A number of species are often sold as cinnamon:
Cinnamomum verum ("True cinnamon", Sri Lanka cinnamon, Ceylon cinnamon or zeylanicum)
C. burmannii (Korintje or Indonesian cinnamon)
C. loureiroi or laureirii (Saigon cinnamon or Vietnamese cinnamon)
C. aromaticum (Cassia or Chinese cinnamon)
Ceylon cinnamon, using only the thin inner bark, has a finer, less dense, and more crumbly texture, and is considered to be less strong than cassia. Cassia has a much stronger (somewhat harsher) flavor than Ceylon cinnamon.
Zeylanicum cinnamon is sometimes called 'true cinnamon' and 'old fashioned cinnamon.' But the 'true' part was just advertising copy for the Dutch East India Company's 17th century monopoly.
Cassia cinnamon is what most Americans are used to and is the preferred cinnamon in Southern Europe. So don't let the term 'true cinnamon' confuse you; cassia, burmanii or laureirii cinnamon is just as true as zeylancium.
Although in Europe and the U.S. cinnamon is most often associated with sweet dishes, it has broad culinary uses. For example, in India, cinnamon is never used with desserts, but is the main ingredient in curries. In North Africa, not only is cinnamon an ingredient in Raz-el-Hanout, the flavoring of couscous and tagines, but appears also in Berber spices. In Greece, it appears in lamb dishes.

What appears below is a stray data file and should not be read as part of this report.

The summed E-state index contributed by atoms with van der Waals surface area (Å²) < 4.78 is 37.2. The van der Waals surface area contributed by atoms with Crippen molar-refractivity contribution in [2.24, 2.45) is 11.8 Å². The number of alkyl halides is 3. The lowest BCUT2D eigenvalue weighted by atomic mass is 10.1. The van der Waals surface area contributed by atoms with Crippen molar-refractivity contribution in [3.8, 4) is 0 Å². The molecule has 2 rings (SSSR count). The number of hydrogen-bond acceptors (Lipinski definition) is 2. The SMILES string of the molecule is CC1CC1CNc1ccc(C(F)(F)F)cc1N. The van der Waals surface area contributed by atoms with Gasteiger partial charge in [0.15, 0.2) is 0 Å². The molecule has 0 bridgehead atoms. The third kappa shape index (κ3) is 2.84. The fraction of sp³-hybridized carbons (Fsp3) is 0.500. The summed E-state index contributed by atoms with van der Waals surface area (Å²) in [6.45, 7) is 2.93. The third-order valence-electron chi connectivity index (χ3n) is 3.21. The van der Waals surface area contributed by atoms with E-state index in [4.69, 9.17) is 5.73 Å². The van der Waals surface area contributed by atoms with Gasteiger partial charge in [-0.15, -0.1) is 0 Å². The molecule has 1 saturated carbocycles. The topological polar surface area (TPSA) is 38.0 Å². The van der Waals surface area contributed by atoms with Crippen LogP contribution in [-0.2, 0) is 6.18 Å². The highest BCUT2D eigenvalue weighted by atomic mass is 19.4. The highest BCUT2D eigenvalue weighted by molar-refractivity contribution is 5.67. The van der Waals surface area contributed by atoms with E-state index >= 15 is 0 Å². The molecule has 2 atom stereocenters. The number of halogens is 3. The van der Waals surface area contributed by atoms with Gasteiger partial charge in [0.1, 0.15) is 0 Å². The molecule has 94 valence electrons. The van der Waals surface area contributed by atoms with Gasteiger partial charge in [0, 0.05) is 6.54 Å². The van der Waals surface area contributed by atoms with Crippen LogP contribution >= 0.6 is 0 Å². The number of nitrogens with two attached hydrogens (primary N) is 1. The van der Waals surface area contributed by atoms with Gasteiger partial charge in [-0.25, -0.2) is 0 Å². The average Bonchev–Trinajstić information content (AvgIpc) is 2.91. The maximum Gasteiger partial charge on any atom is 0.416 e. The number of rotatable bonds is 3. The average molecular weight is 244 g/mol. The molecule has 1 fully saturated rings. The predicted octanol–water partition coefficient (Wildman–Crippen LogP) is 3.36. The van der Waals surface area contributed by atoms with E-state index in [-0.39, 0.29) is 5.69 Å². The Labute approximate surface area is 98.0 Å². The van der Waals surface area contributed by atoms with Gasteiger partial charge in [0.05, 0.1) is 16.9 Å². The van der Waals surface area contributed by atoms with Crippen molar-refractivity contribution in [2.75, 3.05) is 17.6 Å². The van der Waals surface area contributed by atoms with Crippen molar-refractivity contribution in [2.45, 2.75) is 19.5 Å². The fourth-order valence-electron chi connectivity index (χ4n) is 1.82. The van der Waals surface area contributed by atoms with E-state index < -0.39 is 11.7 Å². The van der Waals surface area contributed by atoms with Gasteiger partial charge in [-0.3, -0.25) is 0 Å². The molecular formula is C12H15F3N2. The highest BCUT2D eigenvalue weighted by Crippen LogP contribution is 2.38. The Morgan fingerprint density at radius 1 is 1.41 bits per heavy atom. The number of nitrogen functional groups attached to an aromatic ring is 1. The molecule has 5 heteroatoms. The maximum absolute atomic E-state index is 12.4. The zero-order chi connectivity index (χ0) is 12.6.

And it is an essential spice in Chinese cuisine. Ground, it is one of the constituents of five-spice powder; whole, it is frequently added to flavor braised dishes.
In the Caribbean, it is in Jerk seasoning. In Mexico, it appears with chocolate and chili powder in Mole sauces. In the U.S., it is used in barbecue rubs and sauces.
Cassia cinnamon has a more intense and less fragrant aroma than zeylanicum (Ceylon) cinnamon. It is sweet, warm, pungent, and slightly astringent. Zeylanicum cinnamon is pale in color, and more delicate, more fragrant, not as pungent, and not as sweet. It has a slight citrus flavor. Zeylanicum cinnamon is more expensive than cassia, and better to use in sweet dishes and cakes.
Cassia nips the tongue and is more suited to spiced meats, stews, rice dishes, curries, pancake and waffle batters, cinnamon rolls, and flavored drinks. Cassia cinnamon sticks are reddish brown, thick, and coarse in texture. They are the sticks Americans are accustomed to and use in mulled cider and wine. Zeylanicum cinnamon sticks are pale in color, thin, and look like a roll of dried paper; they are delicate and crumble easily.
Neither Grieve, King nor Felter distinguish the cinnamon varieties medicinally – Grieve simply asserting that they all act alike, and King's covers all varieties in one listing, as 'The barks of numerous species of Cinnamomum.' Medicinally, they all act the same, although there are subtle taste differences.
The 1997 Commission E on Phytotherapy and Herbal Substances of the German Federal Institute for Drugs recommends Cinnamon 'For loss of appetite, dyspeptic complaints such as mild, spastic condition of the gastrointestinal tract, bloating, flatulence.'
'Side Effects: Frequently, allergic reactions of skin and mucosa.'
'Daily Dosage: 2 - 4 g of bark; 0.05 - 0.2 g of essential oil; equivalent preparations. Mode of Administration: Cut or ground bark for teas, essential oil, as well as other galenical preparations for internal use. Actions: Antibacterial; Fungistatic; Promotes motility.'